No bread is an island

...entire of itself. (With apologies to John Donne!)
I live and breathe breadmaking. I’m an evangelist who would like everyone to make his or her own bread. I want to demystify breadmaking and show it as the easy everyday craft that it is. To this end I endeavour to make my recipes as simple and as foolproof as I possibly can.

I call my blog 'No bread is an island' because every bread is connected to another bread. So a spicy fruit bun with a cross on top is a hot cross bun. This fruit dough will also make a fruit loaf - or Chelsea buns or a Swedish tea ring...
I'm also a vegan, so I have lots of vegan recipes on here - and I'm adding more all the time.

Sunday, 22 January 2012

PIKELETS (FREEFORM CRUMPETS)

Monday 23rd January.
Following a discussion on the BBC Food board last night, I made a batch of these, some of which I had last night, and another batch of which I've just eaten for breakfast. 

(When starting a sourdough culture, you're asked to discard part of it regularly during the early stages. However, this discard makes excellent pikelets.)

In the light of this I've updated the recipe (see below) - and I took several more pics:

The first two were cooked on top and the rest are just drying from the sides 
The third one turned over and the others continuing to dry from the edges 
All done - just need something on top...

...and covered with marmalade. Breakfast is ready!
Have to admit I found it hard to resist eating these just as soon as they come out of the frying pan. Had some for my pudding tonight, made some for my wife and made enough for tomorrow's breakfast.

June 2010.


Placed in the frying pan, a dessertspoon at a time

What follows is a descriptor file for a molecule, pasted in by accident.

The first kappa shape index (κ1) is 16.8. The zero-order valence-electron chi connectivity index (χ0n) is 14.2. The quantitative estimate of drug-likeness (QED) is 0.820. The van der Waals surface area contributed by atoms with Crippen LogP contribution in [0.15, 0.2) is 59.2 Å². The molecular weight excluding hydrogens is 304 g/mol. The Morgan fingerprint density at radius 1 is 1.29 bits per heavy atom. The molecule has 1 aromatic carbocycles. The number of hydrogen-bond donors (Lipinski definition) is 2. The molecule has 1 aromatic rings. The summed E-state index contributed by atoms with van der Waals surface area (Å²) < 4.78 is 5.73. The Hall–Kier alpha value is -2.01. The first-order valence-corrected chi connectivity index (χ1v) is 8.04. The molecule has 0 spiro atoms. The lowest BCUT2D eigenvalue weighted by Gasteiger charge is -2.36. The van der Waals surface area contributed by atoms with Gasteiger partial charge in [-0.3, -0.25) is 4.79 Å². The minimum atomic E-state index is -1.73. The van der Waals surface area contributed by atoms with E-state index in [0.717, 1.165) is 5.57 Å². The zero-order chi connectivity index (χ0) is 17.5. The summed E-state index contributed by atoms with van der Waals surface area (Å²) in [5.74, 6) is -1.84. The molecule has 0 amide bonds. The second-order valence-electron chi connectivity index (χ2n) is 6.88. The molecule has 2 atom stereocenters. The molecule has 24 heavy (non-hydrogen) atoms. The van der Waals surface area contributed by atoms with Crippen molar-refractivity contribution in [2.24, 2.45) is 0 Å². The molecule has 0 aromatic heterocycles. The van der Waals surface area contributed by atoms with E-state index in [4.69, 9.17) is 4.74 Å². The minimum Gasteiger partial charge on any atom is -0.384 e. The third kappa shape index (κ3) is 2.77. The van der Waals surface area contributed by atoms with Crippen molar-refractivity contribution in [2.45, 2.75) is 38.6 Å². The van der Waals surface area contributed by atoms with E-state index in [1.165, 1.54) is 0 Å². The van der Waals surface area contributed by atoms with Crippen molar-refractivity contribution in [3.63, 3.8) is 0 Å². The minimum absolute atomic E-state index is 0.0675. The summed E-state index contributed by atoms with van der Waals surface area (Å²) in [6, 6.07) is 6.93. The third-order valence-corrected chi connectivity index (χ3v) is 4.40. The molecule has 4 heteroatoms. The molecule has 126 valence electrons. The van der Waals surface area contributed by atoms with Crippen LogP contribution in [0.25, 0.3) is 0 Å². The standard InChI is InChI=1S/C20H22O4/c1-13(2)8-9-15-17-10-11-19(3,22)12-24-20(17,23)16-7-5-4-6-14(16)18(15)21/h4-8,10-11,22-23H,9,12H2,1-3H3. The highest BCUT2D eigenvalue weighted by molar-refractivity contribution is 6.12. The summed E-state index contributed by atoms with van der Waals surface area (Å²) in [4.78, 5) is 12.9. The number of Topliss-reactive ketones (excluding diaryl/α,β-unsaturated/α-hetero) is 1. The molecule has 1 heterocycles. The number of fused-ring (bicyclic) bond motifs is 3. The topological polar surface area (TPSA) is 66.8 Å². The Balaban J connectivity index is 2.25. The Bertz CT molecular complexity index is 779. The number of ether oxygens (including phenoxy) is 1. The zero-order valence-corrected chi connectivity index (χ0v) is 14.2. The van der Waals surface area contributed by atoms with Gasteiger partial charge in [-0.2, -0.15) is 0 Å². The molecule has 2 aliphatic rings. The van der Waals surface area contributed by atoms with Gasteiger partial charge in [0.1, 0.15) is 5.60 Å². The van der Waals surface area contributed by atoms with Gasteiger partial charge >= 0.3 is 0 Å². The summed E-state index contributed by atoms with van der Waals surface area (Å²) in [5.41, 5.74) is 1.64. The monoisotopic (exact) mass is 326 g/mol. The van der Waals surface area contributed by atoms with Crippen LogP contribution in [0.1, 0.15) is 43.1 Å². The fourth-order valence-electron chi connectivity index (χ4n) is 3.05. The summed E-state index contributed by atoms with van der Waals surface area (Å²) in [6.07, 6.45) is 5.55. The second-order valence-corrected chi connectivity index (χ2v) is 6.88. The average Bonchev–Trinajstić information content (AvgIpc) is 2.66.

Oops, seems to be one missing!
There are few things easier than making pikelets (free-form crumpets).  It’s a good way into breadmaking for a beginner.

300ml lukewarm water
1 teaspoon yeast – any kind
Enough strong (breadmaking) flour - around 200g - to make a thickish paste

(Add a little fruit juice with the water if you want to hurry things along a little – it helps the gluten to form.)

Stir the water/yeast/flour mixture, adding more flour if it’s a bit thin – or more water if it’s a bit thick, and leave until you're ready to cook them.

If you want these in a hurry, leave them for ten or so minutes and stir in a teaspoon of baking powder just before starting to cook them.

If you can, leave them for an hour or more - overnight if possible. In this case the baking powder isn't necessary

When you're ready to go, lightly oil a frying pan and place over a medium heat.

When the pan is warm enough, place a spoonful of batter in the frying pan to see if the batter is the right consistency. If they spread across your frying pan the batter is too thin and you’ll need to add some more flour. Cook them until the top has turned pale and is set in a mass of tiny holes.

As soon as the top is dry – and not before – turn them over to cook on the other side. They should be nicely brown on both sides.

Keep them warm in a folded cloth until they are all done.

For fruit pikelets, as in the pic, add a handful of sultanas after you’ve mixed the batter.

I made these last night and had half the batter left over for this morning’s breakfast. The fruit plumps up lovely.

1 comment:

  1. Those are lovely. I often fix pancakesbut these are a nice variation. I shall definitely make some.

    ReplyDelete